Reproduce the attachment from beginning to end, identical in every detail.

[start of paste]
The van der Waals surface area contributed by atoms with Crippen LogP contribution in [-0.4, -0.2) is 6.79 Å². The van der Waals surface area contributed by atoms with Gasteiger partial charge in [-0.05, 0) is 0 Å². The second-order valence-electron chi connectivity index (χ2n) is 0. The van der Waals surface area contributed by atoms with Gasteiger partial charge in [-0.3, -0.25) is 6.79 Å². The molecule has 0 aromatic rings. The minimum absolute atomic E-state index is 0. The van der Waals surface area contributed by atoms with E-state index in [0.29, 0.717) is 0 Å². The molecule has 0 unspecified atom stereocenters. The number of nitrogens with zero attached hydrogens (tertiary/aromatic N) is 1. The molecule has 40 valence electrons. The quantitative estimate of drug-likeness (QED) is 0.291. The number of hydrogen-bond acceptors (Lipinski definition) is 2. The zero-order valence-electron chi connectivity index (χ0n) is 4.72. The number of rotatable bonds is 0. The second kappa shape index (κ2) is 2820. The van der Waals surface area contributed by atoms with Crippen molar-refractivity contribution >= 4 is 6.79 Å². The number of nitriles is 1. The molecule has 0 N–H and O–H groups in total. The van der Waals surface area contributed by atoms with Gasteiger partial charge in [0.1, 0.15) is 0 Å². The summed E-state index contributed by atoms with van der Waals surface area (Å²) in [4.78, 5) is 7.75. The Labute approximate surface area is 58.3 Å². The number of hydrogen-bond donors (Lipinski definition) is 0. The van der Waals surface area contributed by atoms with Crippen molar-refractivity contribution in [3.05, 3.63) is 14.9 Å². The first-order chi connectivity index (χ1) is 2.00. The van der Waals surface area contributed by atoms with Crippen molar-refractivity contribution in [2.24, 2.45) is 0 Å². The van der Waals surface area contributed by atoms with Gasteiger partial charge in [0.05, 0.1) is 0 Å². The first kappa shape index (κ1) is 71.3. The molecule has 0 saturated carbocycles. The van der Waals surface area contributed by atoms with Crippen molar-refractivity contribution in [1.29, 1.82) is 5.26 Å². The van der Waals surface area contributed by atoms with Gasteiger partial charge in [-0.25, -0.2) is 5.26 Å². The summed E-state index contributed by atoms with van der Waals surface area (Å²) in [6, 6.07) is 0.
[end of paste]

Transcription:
The van der Waals surface area contributed by atoms with Crippen LogP contribution in [-0.4, -0.2) is 6.79 Å². The van der Waals surface area contributed by atoms with Gasteiger partial charge in [-0.05, 0) is 0 Å². The second-order valence-electron chi connectivity index (χ2n) is 0. The van der Waals surface area contributed by atoms with Gasteiger partial charge in [-0.3, -0.25) is 6.79 Å². The molecule has 0 aromatic rings. The minimum absolute atomic E-state index is 0. The van der Waals surface area contributed by atoms with E-state index in [0.29, 0.717) is 0 Å². The molecule has 0 unspecified atom stereocenters. The number of nitrogens with zero attached hydrogens (tertiary/aromatic N) is 1. The molecule has 40 valence electrons. The quantitative estimate of drug-likeness (QED) is 0.291. The number of hydrogen-bond acceptors (Lipinski definition) is 2. The zero-order valence-electron chi connectivity index (χ0n) is 4.72. The number of rotatable bonds is 0. The second kappa shape index (κ2) is 2820. The van der Waals surface area contributed by atoms with Crippen molar-refractivity contribution >= 4 is 6.79 Å². The number of nitriles is 1. The molecule has 0 N–H and O–H groups in total. The van der Waals surface area contributed by atoms with Gasteiger partial charge in [0.1, 0.15) is 0 Å². The summed E-state index contributed by atoms with van der Waals surface area (Å²) in [4.78, 5) is 7.75. The Labute approximate surface area is 58.3 Å². The number of hydrogen-bond donors (Lipinski definition) is 0. The van der Waals surface area contributed by atoms with Crippen molar-refractivity contribution in [3.05, 3.63) is 14.9 Å². The first-order chi connectivity index (χ1) is 2.00. The van der Waals surface area contributed by atoms with Crippen molar-refractivity contribution in [2.24, 2.45) is 0 Å². The van der Waals surface area contributed by atoms with Gasteiger partial charge in [0.05, 0.1) is 0 Å². The first kappa shape index (κ1) is 71.3. The molecule has 0 saturated carbocycles. The van der Waals surface area contributed by atoms with Crippen molar-refractivity contribution in [1.29, 1.82) is 5.26 Å². The van der Waals surface area contributed by atoms with Gasteiger partial charge in [-0.25, -0.2) is 5.26 Å². The summed E-state index contributed by atoms with van der Waals surface area (Å²) in [6, 6.07) is 0.